The One Nutrient You Need To Supplement Your Breastfed Baby

Breastmilk is called liquid gold for many reasons. It is the first-choice for babies because it is the perfect food that fuels baby with exactly what she needs. It is dynamic, and the composition changes as the baby’s needs change. Not only does it fuel baby with nutrients, but it also provides the babies with components that help support her immune system. Not to mention the act of breastfeeding promotes bonding between mother and child and provides benefits to mom too (like reducing her risk of developing breast cancer to name one (1)!).

While breastmilk is the best choice for babies, there is one nutrient that breast milk may not be supplying baby with enough quantities. Vitamin D is an important vitamin, and unfortunately most mothers do not produce breastmilk that provide enough of this nutrient to give baby what she needs. The great news is that Vitamin D supplements for breastfed babies are readily available.


Vitamin D is needed to support healthy bone development and growth, and to prevent rickets, a condition that causes soft, weak, or deformed bones. Children who don’t have enough Vitamin D may develop soft skulls and bowed legs. Although Vitamin D deficiency in babies is rare, it’s prevalence is on the rise (2, 3). It is something that moms should stay ahead of by supplying her baby with enough Vitamin D starting on day 1 of birth.

Vitamin D can be taken in through foods or supplementation, or it can be converted through skin from direct sunlight. This is why going for those long strolls with your baby isn’t only good for your mental-sanity, but it is a healthy way to expose her (and you!) to some natural Vitamin D through sunlight! Even if mom took supplemental Vitamin D while she was pregnant, baby still needs to be supplied with this nutrient while she is breastfeeding.

Some risk factors for Vitamin D deficiency include:

  • Living close to the polar regions of the earth (like the Northeast) during winter months, when sun exposure is limited

  • Living somewhere with a lot of skyscrapers, which block direct sunlight

  • Using sunscreen, which blocks the sun rays from the skin and therefore limits the ability to convert active Vitamin D

  • Darker skin tones

  • Limited outdoor time

  • Consistently wearing clothes or being covered with a blanket that cover the majority of skin while outside



Making sure your baby is getting in enough Vitamin D is simple enough for a tired new mama to handle…we promise! It is recommended to continue to exclusively breastfeed for the first 4-6 months of life and continuing to breastfeed as long as mother and baby desire according to the American Academy of Pediatrics. Yes, breastmilk may not contain enough Vitamin D, but it is still considered the perfect food source for your baby vs. formula in most circumstances.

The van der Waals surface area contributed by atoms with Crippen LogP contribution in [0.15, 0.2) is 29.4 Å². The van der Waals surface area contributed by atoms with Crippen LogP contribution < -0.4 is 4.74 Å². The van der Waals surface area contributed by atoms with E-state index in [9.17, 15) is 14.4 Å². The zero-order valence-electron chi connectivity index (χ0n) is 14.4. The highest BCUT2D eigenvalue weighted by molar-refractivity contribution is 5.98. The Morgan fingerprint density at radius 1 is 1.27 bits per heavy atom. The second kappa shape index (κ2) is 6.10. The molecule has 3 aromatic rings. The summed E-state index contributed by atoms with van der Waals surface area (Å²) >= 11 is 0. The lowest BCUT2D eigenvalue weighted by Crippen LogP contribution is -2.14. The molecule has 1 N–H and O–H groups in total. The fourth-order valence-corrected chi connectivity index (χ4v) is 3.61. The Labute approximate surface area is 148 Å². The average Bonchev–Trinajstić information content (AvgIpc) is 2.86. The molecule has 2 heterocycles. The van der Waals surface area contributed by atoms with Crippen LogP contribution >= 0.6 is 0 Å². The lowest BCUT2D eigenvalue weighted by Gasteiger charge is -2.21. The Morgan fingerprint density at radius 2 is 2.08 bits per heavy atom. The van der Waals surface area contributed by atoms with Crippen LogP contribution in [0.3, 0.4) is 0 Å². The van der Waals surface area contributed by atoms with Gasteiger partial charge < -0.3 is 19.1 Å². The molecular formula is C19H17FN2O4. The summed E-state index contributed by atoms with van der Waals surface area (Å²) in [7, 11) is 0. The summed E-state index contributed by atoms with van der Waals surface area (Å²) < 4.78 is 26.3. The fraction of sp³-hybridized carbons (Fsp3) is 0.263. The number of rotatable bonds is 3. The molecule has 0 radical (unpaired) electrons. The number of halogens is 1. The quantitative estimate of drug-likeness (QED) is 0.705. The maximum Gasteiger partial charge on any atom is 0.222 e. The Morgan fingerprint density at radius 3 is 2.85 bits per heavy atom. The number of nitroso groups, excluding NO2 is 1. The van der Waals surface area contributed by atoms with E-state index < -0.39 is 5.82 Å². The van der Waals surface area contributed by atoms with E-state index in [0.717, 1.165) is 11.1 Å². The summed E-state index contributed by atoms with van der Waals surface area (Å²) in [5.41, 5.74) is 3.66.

While mom is breastfeeding, she should discuss providing baby with 400 IU of Vitamin D supplementation daily. This is a simple step to do. One great option is to choose a Vitamin D supplement powder formulated specifically for babies and mix it with mom’s breastmilk before feeding it. It can also be mixed into expressed breastmilk.

Note that supplementation is not needed with most infant formulas unless your doctor specifically orders it for your baby. Formula is already fortified with adequate Vitamin D, so adding more supplementation is not recommended in general.


  • Vitamin D supplements are readily available at the drugstore, online, and even in some lactation clinics. Many share similar characteristics, but some are better choices than others. Below is some guidance for selecting the best Vitamin D supplement for your baby:

    • Ensure the Vitamin D supplement provides baby with 40 IU Vitamin D (4). She should not be supplemented with less than this unless your health care provider suggests otherwise

    • Ensure the Vitamin D supplement is made with a version of the vitamin called cholecalciferol. Vitamin D3 is the preferred version of this vitamin for humans. You may find supplements that provide Vitamin D2 and may not be the best choice for your baby’s needs.

    • Choose an option that is organic, non-GMO, and does not contain no synthetic ingredients or preservatives. Some vitamin D drops will be made with a type of oil. This is generally safe and will not trigger any allergic reaction since allergies are triggered by proteins and not by fats. Conversely, choosing a Vitamin D powder that can be mixed with breastmilk will ensure that no unnecessary ingredients are being provided to your baby.

    • Choose an option that is third-party verified and tested, and preferably manufactured in the USA

    • Consider a supplement that offers more features and benefits for your baby, like the addition of live probiotics.


Vitamin D supplementation one small step that ensures your baby is being taken care of nutritionally. This simple supplementation should be started on baby’s first day of life and continued until enough complimentary foods are introduced to meet baby’s needs. If your health care provider has not mentioned the need for Vitamin D supplementation while breastfeeding, it is in your baby’s best interest to proactively bring it up during your next appointment.

Choosing a Vitamin D supplement that is in powder-form, organic, GMO-free, made with Vitamin D3, and provides live probiotics is a great choice when considering your options. This powerhouse combination will supply your baby with what she needs in a safe and convenient way.


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